RE: The E-H Antenna Revisited  
by WA4DOU on April 4, 2003 Mail this to a friend!
When the term "air cooled dummyload" is used in referring to very inefficient antennas, its being employed as a figure of speech, usually.
RE: The E-H Antenna Revisited  
by WB2WIK on April 4, 2003 Mail this to a friend!
I think this just verifies my long-held contention that no one can ever accurately state how well (or poorly) his antenna works, unless he has something to compare it to.

If I had no reference antennas for comparison, I would have been able to easily claim the E-H "worked great," since virtually every station heard could be contacted with 100W, and I did make some contacts on the other side of the world when using it. But it doesn't "work great," it just works a little bit, and Propagation does the rest!

RE: The E-H Antenna Revisited  
by KZ9G on April 5, 2003 Mail this to a friend!
Another fine article, Steve. I'm sure the testing and evaluating must have been fun and interesting.

BTW, I'm also using a Hustler trap vertical with 30 radials in the Seattle area. After being spoiled with Quads and larger yagis in my youth, I find vertical operation in the City a bit disappointing. That being the case, I most likely wouldn't enjoy HF ops if an E-H antenna had to be employed here (given they're 20 dB down).

I won't be losing any sleep (in Seattle) over this antenna...

73 de Steve, KZ9G
Bothell, WA
RE: The E-H Antenna Revisited  
by AH7I on April 6, 2003 Mail this to a friend!
Empirical results are nice. Thanks.

Better orthogonality? Orthogonality of E and H fields
does not imply a radio wave.

The E and H COMPONENTS of a radio wave are not
independent entities. They are useful in modeling
radio waves and predicting their behavior.
Mathematical modeling of a radio wave works very well
in terms of these components. Radio waves interact
with other objects in ways which may be described in
terms of one component or the other. They are not
independent components! Take away one, the other goes
with it.

In the mathematical model of a radio wave, choose to
ignore the physics which it describes, and instead
consider the components as independent entities.

Imagine some reactive fields in such a way as to make
them satisfy the mathematics and state that because the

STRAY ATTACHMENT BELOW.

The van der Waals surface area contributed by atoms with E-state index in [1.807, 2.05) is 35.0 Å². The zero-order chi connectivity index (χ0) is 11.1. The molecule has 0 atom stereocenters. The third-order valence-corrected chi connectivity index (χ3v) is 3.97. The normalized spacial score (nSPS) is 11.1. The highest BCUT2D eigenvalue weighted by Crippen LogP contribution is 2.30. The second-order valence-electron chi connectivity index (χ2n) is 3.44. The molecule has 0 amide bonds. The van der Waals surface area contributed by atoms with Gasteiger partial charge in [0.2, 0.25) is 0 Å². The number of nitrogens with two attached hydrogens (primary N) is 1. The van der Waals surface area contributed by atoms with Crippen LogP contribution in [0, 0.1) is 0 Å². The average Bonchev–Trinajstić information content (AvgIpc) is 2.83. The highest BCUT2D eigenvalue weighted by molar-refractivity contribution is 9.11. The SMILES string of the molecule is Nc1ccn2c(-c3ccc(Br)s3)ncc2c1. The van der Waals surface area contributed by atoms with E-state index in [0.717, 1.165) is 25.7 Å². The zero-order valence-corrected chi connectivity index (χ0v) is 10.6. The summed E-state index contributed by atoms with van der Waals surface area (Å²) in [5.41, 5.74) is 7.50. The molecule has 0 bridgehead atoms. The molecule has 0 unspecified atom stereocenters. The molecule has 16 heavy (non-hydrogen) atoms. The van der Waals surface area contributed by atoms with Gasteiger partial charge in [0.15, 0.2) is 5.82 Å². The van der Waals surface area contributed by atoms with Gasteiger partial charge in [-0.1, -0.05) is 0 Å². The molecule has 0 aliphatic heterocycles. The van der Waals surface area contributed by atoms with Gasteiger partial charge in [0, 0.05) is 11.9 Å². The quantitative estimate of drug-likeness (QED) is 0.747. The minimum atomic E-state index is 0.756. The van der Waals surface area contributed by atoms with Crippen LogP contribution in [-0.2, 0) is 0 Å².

math is satisfied, a radio wave will be generated.

Offer an antenna that is a 'new and wonderful thing'
based upon math divorced from the physics it originally

Give it a catchy name, surround the name with mysticism
in the form of relatively arcane and misapplied math,
and associate the product with others which sell well
and have catchy names.
RE: Real competition of E-H antenna  
by W8JI on April 7, 2003 Mail this to a friend!
RE: The E-H Antenna Revisited Reply
by WB2WIK on April 3, 2003
I'd be happy to debate this with you one on one, OM. I fail to see how the Poynting vector, or 3-space, relates to near-field measurement in the anechoic chamber (Rff = 2D*D/WL).

Isn't radiation effectiveness a function of antenna aperture, with the more, the better? Seems to me that Pd = PtGt/4piR*R last I heard. That one antenna has a miniscule aperture compared with another one does not imply the first is dissipating energy -- does it?

Hi Steve,

Expanding on what the other fellow said, the energy has to go "somewhere". In this case what does not conduct away as common mode currents (and voltages) on the feedline shield becomes some form of radiation, either heat or electromagnetic. Eventually all power applied does some sort of "work" someplace.

With a physically small antenna it is often undesired work.

The PHYSICAL apeture or spatial dimension has nothing at all to do with reducing radiating efficiency unless a reduction in radiation resistance or increase in loss resistance converts more energy into heat. Without conversion to heat, all of the transmitter power applied to the feedline eventually causes EM radiation.

As a matter of fact the effective aperature of an antenna relates only the frequency and antenna gain. The effective aperature does niot relate at all directly to physical size. For example a 3wl longwire has a smaller "capture area" or aperature than a small two-element Yagi, as long as the yagi has more gain. Add a series resistor to the Yagi elements to reduce gain, and the effective aperature shrinks dramatically!

Poynting vectors work fine with small resistors, light bulbs, and even large antennas. So does conservation of energy.